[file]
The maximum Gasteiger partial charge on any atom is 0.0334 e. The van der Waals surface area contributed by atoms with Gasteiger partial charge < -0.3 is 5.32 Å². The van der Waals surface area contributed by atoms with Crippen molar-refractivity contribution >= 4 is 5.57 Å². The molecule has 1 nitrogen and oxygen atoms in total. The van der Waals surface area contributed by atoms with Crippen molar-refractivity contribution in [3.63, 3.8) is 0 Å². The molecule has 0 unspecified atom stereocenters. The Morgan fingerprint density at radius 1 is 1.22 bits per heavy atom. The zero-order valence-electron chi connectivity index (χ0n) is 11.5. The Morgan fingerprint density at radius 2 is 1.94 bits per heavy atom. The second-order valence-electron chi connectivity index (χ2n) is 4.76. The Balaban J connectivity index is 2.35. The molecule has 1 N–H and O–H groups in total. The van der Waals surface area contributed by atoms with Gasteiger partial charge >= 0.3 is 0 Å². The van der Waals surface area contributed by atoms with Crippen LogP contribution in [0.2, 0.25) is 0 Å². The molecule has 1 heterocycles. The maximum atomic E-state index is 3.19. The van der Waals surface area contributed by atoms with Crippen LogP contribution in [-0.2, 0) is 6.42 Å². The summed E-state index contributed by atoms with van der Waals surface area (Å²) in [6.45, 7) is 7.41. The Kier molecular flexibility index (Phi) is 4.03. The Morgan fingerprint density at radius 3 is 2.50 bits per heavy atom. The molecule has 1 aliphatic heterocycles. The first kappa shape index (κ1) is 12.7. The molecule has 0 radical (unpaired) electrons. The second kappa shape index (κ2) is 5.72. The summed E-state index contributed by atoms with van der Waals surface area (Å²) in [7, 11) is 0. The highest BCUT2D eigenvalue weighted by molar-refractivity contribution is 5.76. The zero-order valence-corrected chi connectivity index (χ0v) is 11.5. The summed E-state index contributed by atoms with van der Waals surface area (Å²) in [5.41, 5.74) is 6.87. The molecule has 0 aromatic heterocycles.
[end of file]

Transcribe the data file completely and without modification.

The maximum Gasteiger partial charge on any atom is 0.0334 e. The van der Waals surface area contributed by atoms with Gasteiger partial charge < -0.3 is 5.32 Å². The van der Waals surface area contributed by atoms with Crippen molar-refractivity contribution >= 4 is 5.57 Å². The molecule has 1 nitrogen and oxygen atoms in total. The van der Waals surface area contributed by atoms with Crippen molar-refractivity contribution in [3.63, 3.8) is 0 Å². The molecule has 0 unspecified atom stereocenters. The Morgan fingerprint density at radius 1 is 1.22 bits per heavy atom. The zero-order valence-electron chi connectivity index (χ0n) is 11.5. The Morgan fingerprint density at radius 2 is 1.94 bits per heavy atom. The second-order valence-electron chi connectivity index (χ2n) is 4.76. The Balaban J connectivity index is 2.35. The molecule has 1 N–H and O–H groups in total. The van der Waals surface area contributed by atoms with Gasteiger partial charge >= 0.3 is 0 Å². The van der Waals surface area contributed by atoms with Crippen LogP contribution in [0.2, 0.25) is 0 Å². The molecule has 1 heterocycles. The maximum atomic E-state index is 3.19. The van der Waals surface area contributed by atoms with Crippen LogP contribution in [-0.2, 0) is 6.42 Å². The summed E-state index contributed by atoms with van der Waals surface area (Å²) in [6.45, 7) is 7.41. The Kier molecular flexibility index (Phi) is 4.03. The Morgan fingerprint density at radius 3 is 2.50 bits per heavy atom. The molecule has 1 aliphatic heterocycles. The first kappa shape index (κ1) is 12.7. The molecule has 0 radical (unpaired) electrons. The second kappa shape index (κ2) is 5.72. The summed E-state index contributed by atoms with van der Waals surface area (Å²) in [7, 11) is 0. The highest BCUT2D eigenvalue weighted by molar-refractivity contribution is 5.76. The zero-order valence-corrected chi connectivity index (χ0v) is 11.5. The summed E-state index contributed by atoms with van der Waals surface area (Å²) in [5.41, 5.74) is 6.87. The molecule has 0 aromatic heterocycles.